Dr. McIlhaney:  First, human beings don’t come out of a cookie cutter.  So everyone doesn’t respond exactly the same way.  What we are saying is, “This book is a warning to people that they may have some real problems.”  We think the research shows that there are a lot of problems and that they are real common. 

Also, the other thing, this book doesn’t come across in an accusatory way.  We are not shaking our finger in people’s faces. 

Dennis:  Right.  That’s right.

Dr. McIlhaney:  But we are saying that if you have had multiple partners in the past, and you are married now, for example, and you start seeing some fissures in your relationship with your husband or with you wife, go do something about it because there are some reasons why your brain may have been programmed not to connect at a deeper level with this person that you are now married to.  So go do something about it. 

Bob:  Like what?   What can I go do about it?

Dr. McIlhaney:  Well, there can be a number of things.  We talk about these in the book.  A person can have a spiritual renewal that can literally change them.  They may require counseling. 

The counselor, the clinical psychologist, that did this with us, is Dr. Lynn Lutz from Dallas, Texas.  She talks about how, for example, one woman who has had multiple partners in the past and knows it is hurting her; and yet she will go to a bar and end up the next day having sex with this guy—and how she doesn’t want to do it.  Yet this woman is continuing to work on that with Dr. Lutz.  So we are saying, “Go to a counselor.  Go talk to your pastor.”

Dennis:  Go find out what is behind the compulsive behavior and why you are thinking the way you are thinking about it.

Dr. McIlhaney:  Exactly.  Exactly. 

Bob:  You know, I think we need to say here, “We are talking about all of this in clinical, biological, medical-kinds of terms.  We are not talking about the fact that there are consequences to what the Bible refers to as sinful behavior.”  So when we lay out multiple sexual partners as a part of your past, not only does that do something to your brain but it does something to your soul as well. 

You talked about spiritual renewal.  We would have the presupposition here that if someone really wants a fresh start, the fresh start comes when you get right in your relationship with God, and He now goes to work on, not just re-patterning your brain, but restoring your soul.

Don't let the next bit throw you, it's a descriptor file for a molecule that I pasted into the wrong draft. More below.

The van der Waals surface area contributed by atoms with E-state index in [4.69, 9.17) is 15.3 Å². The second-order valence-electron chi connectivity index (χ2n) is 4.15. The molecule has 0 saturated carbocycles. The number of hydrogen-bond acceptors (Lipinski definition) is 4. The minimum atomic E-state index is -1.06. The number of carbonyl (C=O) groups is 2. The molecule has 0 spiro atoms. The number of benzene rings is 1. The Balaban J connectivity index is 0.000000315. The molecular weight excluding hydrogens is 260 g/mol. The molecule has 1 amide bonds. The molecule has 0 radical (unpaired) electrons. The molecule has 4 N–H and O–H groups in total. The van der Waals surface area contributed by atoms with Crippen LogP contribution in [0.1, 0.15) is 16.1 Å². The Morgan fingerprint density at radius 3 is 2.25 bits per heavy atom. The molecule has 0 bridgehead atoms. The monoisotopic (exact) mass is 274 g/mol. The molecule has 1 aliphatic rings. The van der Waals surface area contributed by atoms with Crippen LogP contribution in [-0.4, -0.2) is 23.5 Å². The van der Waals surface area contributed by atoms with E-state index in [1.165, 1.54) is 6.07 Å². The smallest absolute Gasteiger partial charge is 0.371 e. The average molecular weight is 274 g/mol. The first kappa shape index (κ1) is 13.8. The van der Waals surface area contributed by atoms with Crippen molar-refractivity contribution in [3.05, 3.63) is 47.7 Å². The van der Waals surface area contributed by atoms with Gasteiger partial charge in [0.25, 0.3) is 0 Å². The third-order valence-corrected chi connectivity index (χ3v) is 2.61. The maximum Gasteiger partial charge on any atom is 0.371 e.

Dr. Bush:  But you do have to make a definite decision and couch it with different values so that you can then lay out plans that can help you.  Joe mentioned counseling, but you can even have an accountability person who can work with you.  There are a number of things, but you have to recognize what you are doing is getting you a result that you don’t desire.  If you continue to do the same thing, you will continue to get the same result.  So, “There is hope for me!”

Dennis:  People are looking to bond with another person.  You are saying the brain is made…

Freda:  That is normal!

Dennis:  That is how God made us.

Dr. Bush:  Exactly!

Dennis:  We want intimacy, and that is not wrong!

Dr. McIlhaney:   Can I talk about that just for a minute because that is a major theme that we looked at, as shown by science.  First, I think a lot of people have heard about the Romanian experiment on babies—that they were left in cribs, fed, kept clean, but they weren’t touched.  These babies didn’t thrive, and some of them died because they didn’t have any human connection.  That is an integral part of what we are from before we are born. 

One of the biggest threats we see from multiple sexual partners, as Freda said earlier, is that hooking up and then tearing apart—then hooking up and tearing apart—it is like putting a piece of tape on yourself and pulling it off; and putting it on again and pulling it off.  Pretty soon it loses its stickiness.  So we lose that innate ability to connect to another person by this type of behavior. 

As a matter of fact, we think that the data is pretty clear that the divorces that result, which are more for people who have multiple partners in the past, the divorces that result are because these people have lost that ability to connect to another person at the very deepest level, which is a part of what we are as human beings.

Dennis:  The culture is promoting with our young people, and all the parents have heard this term, but they perhaps have not understood the science of the brain that is behind it, the term “hooking up.”  What we are explaining here about a person’s brain really explains why teenagers, and college students, and singles are all in these hooking-up relationships.

Bob:  You almost can’t call it a hooking-up relationship because it is the antithesis of hooking up for there to be a relationship.  What is happening?  There is still bonding going on even if two young people on a college campus say, “Well, we’ll just have sex tonight and pretend like we never met each other tomorrow.”

Dr. Bush:  Even with one act of intercourse, there is attachment; but the young people are deluding themselves to think that they can have sex without intimacy, without a relationship, or without dating.  Yet, they feel bad the next morning when they wake up; and they don’t know the person who is lying beside them or the person is not even there anymore.  It is what I say to young people, “Why do you feel so bad the next day when you even see them walking across campus, and they are talking to somebody else?”  It is because you have attached.  You have bonded.